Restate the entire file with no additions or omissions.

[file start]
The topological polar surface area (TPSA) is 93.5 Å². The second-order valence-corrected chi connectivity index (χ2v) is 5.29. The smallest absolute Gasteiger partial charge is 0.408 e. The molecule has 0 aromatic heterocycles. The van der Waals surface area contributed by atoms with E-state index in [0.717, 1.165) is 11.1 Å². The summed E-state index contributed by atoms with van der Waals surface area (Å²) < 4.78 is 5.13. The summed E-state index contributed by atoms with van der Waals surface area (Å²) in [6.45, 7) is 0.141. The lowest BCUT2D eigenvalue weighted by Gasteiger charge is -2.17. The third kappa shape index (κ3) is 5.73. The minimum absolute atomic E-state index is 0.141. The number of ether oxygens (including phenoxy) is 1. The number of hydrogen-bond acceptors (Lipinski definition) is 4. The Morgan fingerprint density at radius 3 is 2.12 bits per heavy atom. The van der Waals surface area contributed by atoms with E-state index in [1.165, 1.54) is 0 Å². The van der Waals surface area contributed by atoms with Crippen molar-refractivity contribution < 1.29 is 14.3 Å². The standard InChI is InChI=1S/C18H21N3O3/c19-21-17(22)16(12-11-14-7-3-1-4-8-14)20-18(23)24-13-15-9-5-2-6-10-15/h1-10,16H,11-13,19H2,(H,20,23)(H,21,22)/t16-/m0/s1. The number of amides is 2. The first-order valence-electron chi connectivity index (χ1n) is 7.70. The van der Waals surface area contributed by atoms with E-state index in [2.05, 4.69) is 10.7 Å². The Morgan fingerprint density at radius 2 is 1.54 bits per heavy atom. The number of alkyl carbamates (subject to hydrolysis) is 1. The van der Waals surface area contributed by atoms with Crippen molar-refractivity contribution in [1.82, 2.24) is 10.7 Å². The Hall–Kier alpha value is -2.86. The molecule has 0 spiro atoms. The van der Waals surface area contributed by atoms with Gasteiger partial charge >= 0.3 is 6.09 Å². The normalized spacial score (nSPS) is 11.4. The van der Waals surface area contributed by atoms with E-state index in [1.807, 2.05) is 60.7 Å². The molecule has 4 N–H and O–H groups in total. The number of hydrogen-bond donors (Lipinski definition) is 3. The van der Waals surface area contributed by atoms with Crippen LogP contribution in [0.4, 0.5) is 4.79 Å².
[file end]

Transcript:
The topological polar surface area (TPSA) is 93.5 Å². The second-order valence-corrected chi connectivity index (χ2v) is 5.29. The smallest absolute Gasteiger partial charge is 0.408 e. The molecule has 0 aromatic heterocycles. The van der Waals surface area contributed by atoms with E-state index in [0.717, 1.165) is 11.1 Å². The summed E-state index contributed by atoms with van der Waals surface area (Å²) < 4.78 is 5.13. The summed E-state index contributed by atoms with van der Waals surface area (Å²) in [6.45, 7) is 0.141. The lowest BCUT2D eigenvalue weighted by Gasteiger charge is -2.17. The third kappa shape index (κ3) is 5.73. The minimum absolute atomic E-state index is 0.141. The number of ether oxygens (including phenoxy) is 1. The number of hydrogen-bond acceptors (Lipinski definition) is 4. The Morgan fingerprint density at radius 3 is 2.12 bits per heavy atom. The van der Waals surface area contributed by atoms with E-state index in [1.165, 1.54) is 0 Å². The van der Waals surface area contributed by atoms with Crippen molar-refractivity contribution < 1.29 is 14.3 Å². The standard InChI is InChI=1S/C18H21N3O3/c19-21-17(22)16(12-11-14-7-3-1-4-8-14)20-18(23)24-13-15-9-5-2-6-10-15/h1-10,16H,11-13,19H2,(H,20,23)(H,21,22)/t16-/m0/s1. The number of amides is 2. The first-order valence-electron chi connectivity index (χ1n) is 7.70. The van der Waals surface area contributed by atoms with E-state index in [2.05, 4.69) is 10.7 Å². The Morgan fingerprint density at radius 2 is 1.54 bits per heavy atom. The number of alkyl carbamates (subject to hydrolysis) is 1. The van der Waals surface area contributed by atoms with Crippen molar-refractivity contribution in [1.82, 2.24) is 10.7 Å². The Hall–Kier alpha value is -2.86. The molecule has 0 spiro atoms. The van der Waals surface area contributed by atoms with Gasteiger partial charge >= 0.3 is 6.09 Å². The normalized spacial score (nSPS) is 11.4. The van der Waals surface area contributed by atoms with E-state index in [1.807, 2.05) is 60.7 Å². The molecule has 4 N–H and O–H groups in total. The number of hydrogen-bond donors (Lipinski definition) is 3. The van der Waals surface area contributed by atoms with Crippen LogP contribution in [0.4, 0.5) is 4.79 Å².